13 Redox TitrationsTitration is a technique for measuring the concentrationof a solution. A solution of known concentration is used towork out the unknown concentration of another solution.Redox titrations involve solutions of reducing andoxidising agents.At equivalence-point of a redox titration precisely enoughelectrons have been removed to oxidise all of the reducingagent.
14 RedoxTitration 1 2 3 4 What to do: Carefully fill the burette with potassium permanganate .1Carefully pipette exactly20 ml of iron (II) sulphateinto the conical flask.Then add 20 ml 1 mol l-1 H2SO42Add the permanganate until apermanent purple colour appearsin the conical flask.3A rough titration is done first to give a roughequivalence-point (end-point), then repeatedmore accurately to give concordant results.4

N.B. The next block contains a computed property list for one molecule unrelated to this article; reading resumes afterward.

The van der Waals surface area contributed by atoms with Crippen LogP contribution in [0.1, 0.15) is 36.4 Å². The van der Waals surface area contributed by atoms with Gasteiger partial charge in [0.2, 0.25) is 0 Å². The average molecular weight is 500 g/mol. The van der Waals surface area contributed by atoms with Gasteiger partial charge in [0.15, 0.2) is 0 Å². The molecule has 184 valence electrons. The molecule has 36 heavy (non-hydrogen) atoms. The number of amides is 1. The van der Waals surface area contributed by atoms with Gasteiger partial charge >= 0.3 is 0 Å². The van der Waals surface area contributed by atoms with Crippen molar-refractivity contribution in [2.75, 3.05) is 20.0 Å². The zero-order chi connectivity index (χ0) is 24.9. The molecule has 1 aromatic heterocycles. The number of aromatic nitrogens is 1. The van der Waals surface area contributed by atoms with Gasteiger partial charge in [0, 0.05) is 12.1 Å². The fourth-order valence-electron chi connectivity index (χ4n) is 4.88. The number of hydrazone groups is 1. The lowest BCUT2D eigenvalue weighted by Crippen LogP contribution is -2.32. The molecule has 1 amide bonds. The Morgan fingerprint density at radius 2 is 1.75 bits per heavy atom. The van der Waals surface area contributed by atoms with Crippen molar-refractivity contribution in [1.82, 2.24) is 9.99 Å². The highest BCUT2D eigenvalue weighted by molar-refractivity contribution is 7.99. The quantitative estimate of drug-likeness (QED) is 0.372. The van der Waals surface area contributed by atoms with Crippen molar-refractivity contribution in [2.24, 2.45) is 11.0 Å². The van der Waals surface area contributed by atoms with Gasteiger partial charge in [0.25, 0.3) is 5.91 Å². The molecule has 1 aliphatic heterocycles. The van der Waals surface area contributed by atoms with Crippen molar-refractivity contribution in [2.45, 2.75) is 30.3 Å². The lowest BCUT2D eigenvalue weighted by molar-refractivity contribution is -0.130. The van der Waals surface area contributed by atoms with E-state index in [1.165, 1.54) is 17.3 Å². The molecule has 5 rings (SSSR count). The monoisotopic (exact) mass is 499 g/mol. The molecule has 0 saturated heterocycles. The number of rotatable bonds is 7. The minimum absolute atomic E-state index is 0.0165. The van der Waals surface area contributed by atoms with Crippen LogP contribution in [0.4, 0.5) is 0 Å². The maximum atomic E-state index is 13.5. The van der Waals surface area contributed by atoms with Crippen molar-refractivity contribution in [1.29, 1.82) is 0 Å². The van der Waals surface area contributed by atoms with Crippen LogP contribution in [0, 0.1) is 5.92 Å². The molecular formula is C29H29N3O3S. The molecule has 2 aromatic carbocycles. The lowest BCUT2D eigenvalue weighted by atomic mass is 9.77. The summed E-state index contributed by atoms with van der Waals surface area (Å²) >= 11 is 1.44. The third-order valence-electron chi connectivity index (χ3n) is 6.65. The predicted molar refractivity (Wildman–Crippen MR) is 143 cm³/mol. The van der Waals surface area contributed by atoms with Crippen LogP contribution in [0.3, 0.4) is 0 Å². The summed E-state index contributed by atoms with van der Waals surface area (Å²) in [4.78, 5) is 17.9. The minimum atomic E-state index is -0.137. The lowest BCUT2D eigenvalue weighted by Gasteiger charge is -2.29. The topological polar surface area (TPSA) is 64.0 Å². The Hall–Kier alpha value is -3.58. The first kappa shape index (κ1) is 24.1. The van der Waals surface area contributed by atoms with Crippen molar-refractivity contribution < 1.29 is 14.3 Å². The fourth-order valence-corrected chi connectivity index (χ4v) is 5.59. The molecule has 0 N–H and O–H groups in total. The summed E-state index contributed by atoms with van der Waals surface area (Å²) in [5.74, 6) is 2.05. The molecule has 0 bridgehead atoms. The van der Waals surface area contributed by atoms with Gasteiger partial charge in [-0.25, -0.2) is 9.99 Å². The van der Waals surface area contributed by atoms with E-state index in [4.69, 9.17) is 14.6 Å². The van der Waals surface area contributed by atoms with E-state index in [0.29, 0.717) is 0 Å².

15 Redox Titrations5 Fe2+ (aq) + 8H+ (aq) + MnO4- (aq) 5 Fe3+ (aq) + Mn2+ (aq) + 4H2O(l)purplecolourlessUse a standard solution of potassium permanganate to findout the unknown concentration of an iron (II) sulphate solutionx = [MnO4- (aq) ]y = [Fe 2+ (aq) ]n y = 5n x = 1V y x C yV x x C x=n yn xOrC y=V x x C xx n yV y x n x
16 Redox Titrations, Vitamin C I2 (aq) + 2e- 2I - (aq)C6H8O6 C6H6O H+ (aq) e-reductionoxidationBlue/Black (in the presence of starch)I2 (aq) + C6H8O6colourlessC6H6O H I- (aq)Iodine, those concentration is known (in the burette)acts as an oxidising agent.Vitamin C, the unknown concentration (in the conical flask)is a reducing agent.Starch is added to show when the end-point is reached.V x x C xn x=V y x C yn y